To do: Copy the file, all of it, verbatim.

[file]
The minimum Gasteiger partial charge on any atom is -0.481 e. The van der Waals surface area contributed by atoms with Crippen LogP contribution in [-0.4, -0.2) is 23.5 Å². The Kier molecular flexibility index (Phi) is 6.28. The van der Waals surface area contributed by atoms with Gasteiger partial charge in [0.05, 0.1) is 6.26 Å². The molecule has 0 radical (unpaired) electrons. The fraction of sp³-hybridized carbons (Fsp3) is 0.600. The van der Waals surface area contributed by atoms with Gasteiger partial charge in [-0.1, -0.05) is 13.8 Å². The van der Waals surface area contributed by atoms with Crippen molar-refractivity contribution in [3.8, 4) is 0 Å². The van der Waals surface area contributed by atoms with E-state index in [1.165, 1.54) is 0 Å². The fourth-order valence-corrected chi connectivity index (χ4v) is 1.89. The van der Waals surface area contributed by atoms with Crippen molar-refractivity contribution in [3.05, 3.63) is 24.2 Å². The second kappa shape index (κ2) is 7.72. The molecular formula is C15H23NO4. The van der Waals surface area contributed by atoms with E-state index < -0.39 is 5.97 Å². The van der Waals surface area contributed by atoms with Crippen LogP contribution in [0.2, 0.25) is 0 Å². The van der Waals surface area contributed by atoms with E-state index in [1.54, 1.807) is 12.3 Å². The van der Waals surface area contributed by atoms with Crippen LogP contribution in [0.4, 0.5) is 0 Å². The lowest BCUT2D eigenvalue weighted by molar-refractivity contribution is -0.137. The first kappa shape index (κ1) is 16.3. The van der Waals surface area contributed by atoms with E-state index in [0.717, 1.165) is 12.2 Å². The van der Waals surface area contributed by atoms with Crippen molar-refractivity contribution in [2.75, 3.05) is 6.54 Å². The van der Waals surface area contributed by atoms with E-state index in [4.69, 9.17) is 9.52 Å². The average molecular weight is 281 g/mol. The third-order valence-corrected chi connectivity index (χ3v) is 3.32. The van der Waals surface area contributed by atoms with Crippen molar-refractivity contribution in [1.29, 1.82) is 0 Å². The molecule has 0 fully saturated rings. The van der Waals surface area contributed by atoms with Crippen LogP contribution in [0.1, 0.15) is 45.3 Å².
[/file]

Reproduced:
The minimum Gasteiger partial charge on any atom is -0.481 e. The van der Waals surface area contributed by atoms with Crippen LogP contribution in [-0.4, -0.2) is 23.5 Å². The Kier molecular flexibility index (Phi) is 6.28. The van der Waals surface area contributed by atoms with Gasteiger partial charge in [0.05, 0.1) is 6.26 Å². The molecule has 0 radical (unpaired) electrons. The fraction of sp³-hybridized carbons (Fsp3) is 0.600. The van der Waals surface area contributed by atoms with Gasteiger partial charge in [-0.1, -0.05) is 13.8 Å². The van der Waals surface area contributed by atoms with Crippen molar-refractivity contribution in [3.8, 4) is 0 Å². The van der Waals surface area contributed by atoms with E-state index in [1.165, 1.54) is 0 Å². The fourth-order valence-corrected chi connectivity index (χ4v) is 1.89. The van der Waals surface area contributed by atoms with Crippen molar-refractivity contribution in [3.05, 3.63) is 24.2 Å². The second kappa shape index (κ2) is 7.72. The molecular formula is C15H23NO4. The van der Waals surface area contributed by atoms with E-state index < -0.39 is 5.97 Å². The van der Waals surface area contributed by atoms with Crippen LogP contribution in [0.2, 0.25) is 0 Å². The van der Waals surface area contributed by atoms with E-state index in [1.54, 1.807) is 12.3 Å². The van der Waals surface area contributed by atoms with Crippen LogP contribution in [0.4, 0.5) is 0 Å². The lowest BCUT2D eigenvalue weighted by molar-refractivity contribution is -0.137. The first kappa shape index (κ1) is 16.3. The van der Waals surface area contributed by atoms with E-state index in [0.717, 1.165) is 12.2 Å². The van der Waals surface area contributed by atoms with Crippen molar-refractivity contribution in [2.75, 3.05) is 6.54 Å². The van der Waals surface area contributed by atoms with E-state index in [4.69, 9.17) is 9.52 Å². The average molecular weight is 281 g/mol. The third-order valence-corrected chi connectivity index (χ3v) is 3.32. The van der Waals surface area contributed by atoms with Crippen molar-refractivity contribution in [1.29, 1.82) is 0 Å². The molecule has 0 fully saturated rings. The van der Waals surface area contributed by atoms with Crippen LogP contribution in [0.1, 0.15) is 45.3 Å².